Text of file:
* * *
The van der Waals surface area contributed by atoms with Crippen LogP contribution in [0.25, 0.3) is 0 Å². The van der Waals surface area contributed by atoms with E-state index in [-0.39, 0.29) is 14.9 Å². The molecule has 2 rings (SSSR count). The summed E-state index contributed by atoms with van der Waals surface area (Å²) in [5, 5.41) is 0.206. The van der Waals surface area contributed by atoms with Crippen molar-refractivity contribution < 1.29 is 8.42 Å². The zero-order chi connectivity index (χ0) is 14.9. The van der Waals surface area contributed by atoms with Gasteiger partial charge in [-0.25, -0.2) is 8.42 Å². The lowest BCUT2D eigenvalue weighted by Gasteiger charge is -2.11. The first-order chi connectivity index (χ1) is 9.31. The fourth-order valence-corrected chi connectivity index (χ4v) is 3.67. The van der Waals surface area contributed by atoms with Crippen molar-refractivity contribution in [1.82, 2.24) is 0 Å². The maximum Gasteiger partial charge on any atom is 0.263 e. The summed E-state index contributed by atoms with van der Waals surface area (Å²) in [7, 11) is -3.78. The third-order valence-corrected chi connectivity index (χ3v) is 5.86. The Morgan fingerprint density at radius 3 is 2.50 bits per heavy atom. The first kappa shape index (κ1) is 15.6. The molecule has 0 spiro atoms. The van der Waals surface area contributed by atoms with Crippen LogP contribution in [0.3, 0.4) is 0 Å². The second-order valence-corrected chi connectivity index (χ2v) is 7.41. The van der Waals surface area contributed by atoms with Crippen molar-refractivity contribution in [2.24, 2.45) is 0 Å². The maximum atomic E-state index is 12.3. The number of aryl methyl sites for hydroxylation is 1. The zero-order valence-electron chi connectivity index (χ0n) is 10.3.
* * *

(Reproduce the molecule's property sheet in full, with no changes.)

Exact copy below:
The van der Waals surface area contributed by atoms with Crippen LogP contribution in [0.25, 0.3) is 0 Å². The van der Waals surface area contributed by atoms with E-state index in [-0.39, 0.29) is 14.9 Å². The molecule has 2 rings (SSSR count). The summed E-state index contributed by atoms with van der Waals surface area (Å²) in [5, 5.41) is 0.206. The van der Waals surface area contributed by atoms with Crippen molar-refractivity contribution < 1.29 is 8.42 Å². The zero-order chi connectivity index (χ0) is 14.9. The van der Waals surface area contributed by atoms with Gasteiger partial charge in [-0.25, -0.2) is 8.42 Å². The lowest BCUT2D eigenvalue weighted by Gasteiger charge is -2.11. The first-order chi connectivity index (χ1) is 9.31. The fourth-order valence-corrected chi connectivity index (χ4v) is 3.67. The van der Waals surface area contributed by atoms with Crippen molar-refractivity contribution in [1.82, 2.24) is 0 Å². The maximum Gasteiger partial charge on any atom is 0.263 e. The summed E-state index contributed by atoms with van der Waals surface area (Å²) in [7, 11) is -3.78. The third-order valence-corrected chi connectivity index (χ3v) is 5.86. The Morgan fingerprint density at radius 3 is 2.50 bits per heavy atom. The first kappa shape index (κ1) is 15.6. The molecule has 0 spiro atoms. The van der Waals surface area contributed by atoms with Crippen LogP contribution in [0.3, 0.4) is 0 Å². The second-order valence-corrected chi connectivity index (χ2v) is 7.41. The van der Waals surface area contributed by atoms with Crippen molar-refractivity contribution in [2.24, 2.45) is 0 Å². The maximum atomic E-state index is 12.3. The number of aryl methyl sites for hydroxylation is 1. The zero-order valence-electron chi connectivity index (χ0n) is 10.3.